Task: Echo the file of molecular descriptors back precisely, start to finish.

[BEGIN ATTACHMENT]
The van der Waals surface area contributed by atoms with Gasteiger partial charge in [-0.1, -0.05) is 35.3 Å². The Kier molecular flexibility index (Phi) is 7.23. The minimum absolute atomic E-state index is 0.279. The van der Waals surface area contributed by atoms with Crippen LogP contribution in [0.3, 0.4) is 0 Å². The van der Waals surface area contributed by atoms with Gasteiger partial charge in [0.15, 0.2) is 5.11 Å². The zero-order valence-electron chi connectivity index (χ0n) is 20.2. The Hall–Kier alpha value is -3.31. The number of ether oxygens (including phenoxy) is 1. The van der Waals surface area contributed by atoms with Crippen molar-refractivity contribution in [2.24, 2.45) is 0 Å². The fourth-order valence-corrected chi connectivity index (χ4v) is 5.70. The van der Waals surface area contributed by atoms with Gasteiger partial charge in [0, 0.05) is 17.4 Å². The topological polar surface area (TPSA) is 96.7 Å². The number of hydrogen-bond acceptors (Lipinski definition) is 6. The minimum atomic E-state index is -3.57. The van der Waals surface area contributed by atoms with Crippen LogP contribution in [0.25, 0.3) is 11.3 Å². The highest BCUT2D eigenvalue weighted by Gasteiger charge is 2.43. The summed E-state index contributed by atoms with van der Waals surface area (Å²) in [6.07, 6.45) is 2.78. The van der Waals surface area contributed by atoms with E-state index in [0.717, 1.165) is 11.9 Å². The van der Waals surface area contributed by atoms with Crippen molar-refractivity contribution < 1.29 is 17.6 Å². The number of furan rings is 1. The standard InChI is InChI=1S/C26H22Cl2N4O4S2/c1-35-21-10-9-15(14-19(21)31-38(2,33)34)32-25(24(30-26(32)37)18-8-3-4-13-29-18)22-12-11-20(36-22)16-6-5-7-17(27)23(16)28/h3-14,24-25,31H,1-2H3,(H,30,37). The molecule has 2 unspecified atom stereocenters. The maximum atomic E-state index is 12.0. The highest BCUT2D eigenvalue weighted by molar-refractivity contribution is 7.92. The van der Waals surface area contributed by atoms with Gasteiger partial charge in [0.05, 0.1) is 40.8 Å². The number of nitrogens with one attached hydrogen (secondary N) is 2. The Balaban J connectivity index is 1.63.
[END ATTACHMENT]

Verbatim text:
The van der Waals surface area contributed by atoms with Gasteiger partial charge in [-0.1, -0.05) is 35.3 Å². The Kier molecular flexibility index (Phi) is 7.23. The minimum absolute atomic E-state index is 0.279. The van der Waals surface area contributed by atoms with Crippen LogP contribution in [0.3, 0.4) is 0 Å². The van der Waals surface area contributed by atoms with Gasteiger partial charge in [0.15, 0.2) is 5.11 Å². The zero-order valence-electron chi connectivity index (χ0n) is 20.2. The Hall–Kier alpha value is -3.31. The number of ether oxygens (including phenoxy) is 1. The van der Waals surface area contributed by atoms with Crippen molar-refractivity contribution in [2.24, 2.45) is 0 Å². The fourth-order valence-corrected chi connectivity index (χ4v) is 5.70. The van der Waals surface area contributed by atoms with Gasteiger partial charge in [0, 0.05) is 17.4 Å². The topological polar surface area (TPSA) is 96.7 Å². The number of hydrogen-bond acceptors (Lipinski definition) is 6. The minimum atomic E-state index is -3.57. The van der Waals surface area contributed by atoms with Crippen LogP contribution in [0.25, 0.3) is 11.3 Å². The highest BCUT2D eigenvalue weighted by Gasteiger charge is 2.43. The summed E-state index contributed by atoms with van der Waals surface area (Å²) in [6.07, 6.45) is 2.78. The van der Waals surface area contributed by atoms with E-state index in [0.717, 1.165) is 11.9 Å². The van der Waals surface area contributed by atoms with Crippen molar-refractivity contribution < 1.29 is 17.6 Å². The number of furan rings is 1. The standard InChI is InChI=1S/C26H22Cl2N4O4S2/c1-35-21-10-9-15(14-19(21)31-38(2,33)34)32-25(24(30-26(32)37)18-8-3-4-13-29-18)22-12-11-20(36-22)16-6-5-7-17(27)23(16)28/h3-14,24-25,31H,1-2H3,(H,30,37). The molecule has 2 unspecified atom stereocenters. The maximum atomic E-state index is 12.0. The highest BCUT2D eigenvalue weighted by molar-refractivity contribution is 7.92. The van der Waals surface area contributed by atoms with Gasteiger partial charge in [0.05, 0.1) is 40.8 Å². The number of nitrogens with one attached hydrogen (secondary N) is 2. The Balaban J connectivity index is 1.63.